Last week my colleague Blake Warenik wrote a piece, “For young adults, does the American Dream still mean homeownership?,” that contextualized the challenges that might keep young adults from owning a home in the near future. Homeownership continues to elude young adults due to barriers such as low wages, high unemployment, a tightened credit market and looming student debt. It’s not just the harsh economic reality keeping them out of the homebuyers’ market. This generation has seen family and friends get trapped in underwater mortgages, foreclosures and ultimately loss of wealth from the same asset that was perceived to build it.
While a majority of young people still want to own a home for reasons of financial independence, many question whether this is a housing stock that will be sustainable or even appealing as they experience delays in career development, household formation and asset-building. Cultural preferences are also shifting towards a return to the city with increased demand for planning and design that emphasizes density, transit accessibility, access to entertainment and services 24/7 and lower energy emissions.
Let’s focus on the many young adults who continue to see homeownership as a marker of success and as a natural next step, whether that home is in the city, the suburbs, or a rural town. There are policy options that could make the dream of owning a piece of the pie more real for them.
- Access to Credit. Since the housing crisis in 2008, the credit market has tightened making it difficult to get a mortgage. Lenders are skittish and the shape of future regulation remains unclear. As the larger debate on mortgage finance reform continues, policymakers should continue to be mindful of how tightening the market prevents access to homeownership as well as puts pressure on the rental market to catch the windfall.
For example last year, U.S. Department of Housing and Urban Development (HUD) along with the four bank regulators, the Security and Exchange Commission and the Federal Housing Finance Agency released this risk retention proposal, as required by the Dodd-Frank Wall Street Reform and Consumer Protection Act. The rule would require that sponsors of asset-backed securities retain at least five percent of the credit risk of the assets. The proposal also defines qualified residential mortgages (QRMs) which are loans that are exempt from the risk retention requirement. The underwriting standards for QRMs laid out in the proposal include 20% downpayment, strict debt-to-income ratios, and borrower credit history restrictions. Affordable housing stakeholders including NHC rallied to fight these burdensome requirements that would have unnecessarily thwarted access to credit for low- and moderate-income families.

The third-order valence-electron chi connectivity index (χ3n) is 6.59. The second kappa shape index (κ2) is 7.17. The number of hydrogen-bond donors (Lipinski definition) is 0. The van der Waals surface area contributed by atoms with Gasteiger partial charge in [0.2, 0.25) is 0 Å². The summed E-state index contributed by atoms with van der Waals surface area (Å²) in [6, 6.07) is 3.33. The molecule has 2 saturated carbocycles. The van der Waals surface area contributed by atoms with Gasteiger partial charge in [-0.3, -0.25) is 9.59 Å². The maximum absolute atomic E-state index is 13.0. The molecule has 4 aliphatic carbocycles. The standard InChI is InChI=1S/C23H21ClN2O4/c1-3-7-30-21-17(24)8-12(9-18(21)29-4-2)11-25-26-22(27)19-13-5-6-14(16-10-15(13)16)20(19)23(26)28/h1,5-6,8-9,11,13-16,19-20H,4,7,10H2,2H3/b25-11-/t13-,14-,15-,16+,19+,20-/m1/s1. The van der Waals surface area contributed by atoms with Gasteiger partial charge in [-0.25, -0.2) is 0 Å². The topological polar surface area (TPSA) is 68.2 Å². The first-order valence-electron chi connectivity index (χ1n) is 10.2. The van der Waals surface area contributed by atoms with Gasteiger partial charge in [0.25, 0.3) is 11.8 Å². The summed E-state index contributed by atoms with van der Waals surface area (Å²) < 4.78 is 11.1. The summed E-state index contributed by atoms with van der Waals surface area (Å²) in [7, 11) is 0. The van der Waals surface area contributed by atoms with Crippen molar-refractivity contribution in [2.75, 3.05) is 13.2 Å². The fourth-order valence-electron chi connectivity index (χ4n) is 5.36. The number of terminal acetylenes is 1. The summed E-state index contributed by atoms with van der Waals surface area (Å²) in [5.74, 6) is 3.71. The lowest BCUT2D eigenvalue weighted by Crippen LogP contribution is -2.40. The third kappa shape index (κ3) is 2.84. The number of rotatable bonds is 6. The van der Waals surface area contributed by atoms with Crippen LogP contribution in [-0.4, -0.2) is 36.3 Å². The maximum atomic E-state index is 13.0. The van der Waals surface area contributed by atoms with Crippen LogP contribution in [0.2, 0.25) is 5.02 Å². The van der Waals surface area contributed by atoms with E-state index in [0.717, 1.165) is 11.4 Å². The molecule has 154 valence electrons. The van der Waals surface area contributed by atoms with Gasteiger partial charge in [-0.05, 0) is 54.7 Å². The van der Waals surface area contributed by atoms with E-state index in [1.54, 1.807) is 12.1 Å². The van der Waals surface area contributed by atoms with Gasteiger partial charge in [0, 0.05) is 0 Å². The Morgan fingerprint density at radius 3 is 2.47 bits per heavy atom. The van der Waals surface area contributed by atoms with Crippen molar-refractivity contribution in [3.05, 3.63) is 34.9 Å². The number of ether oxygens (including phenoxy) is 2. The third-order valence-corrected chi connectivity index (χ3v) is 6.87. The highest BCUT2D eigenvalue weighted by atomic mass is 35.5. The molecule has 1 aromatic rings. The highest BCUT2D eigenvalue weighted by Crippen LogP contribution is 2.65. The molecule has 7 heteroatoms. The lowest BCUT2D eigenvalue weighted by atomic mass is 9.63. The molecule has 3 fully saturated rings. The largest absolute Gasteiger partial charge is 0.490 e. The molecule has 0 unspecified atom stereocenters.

NHC submitted a comment letter outlining why unduly restricting the definition of a QRM to exclude low-wealth borrowers could therefore exclude them from access to affordable mortgage finance for years to come. The housing community must continue to ensure that Congress and regulatory agencies do not overcorrect the mortgage market, restricting credit too much in pursuit of safety.
- Shared Equity. Shared equity is describes options that give homeowners a middle ground between owning and renting. Owning provides long-term fixed costs, requires up-front capital for a downpayment, helps to build household wealth, and allows less mobility. Renting exposes the household to year-to-year rent increases, , and requires little capital up front. Subsidy, often from federal block grants like HOME or CDBG, helps a family to offset the cost of a home, allowing a purchase with an affordable 30-year fixed-rate mortgage. When the family sells the home, they benefit from the home appreciation value and the property stays affordable.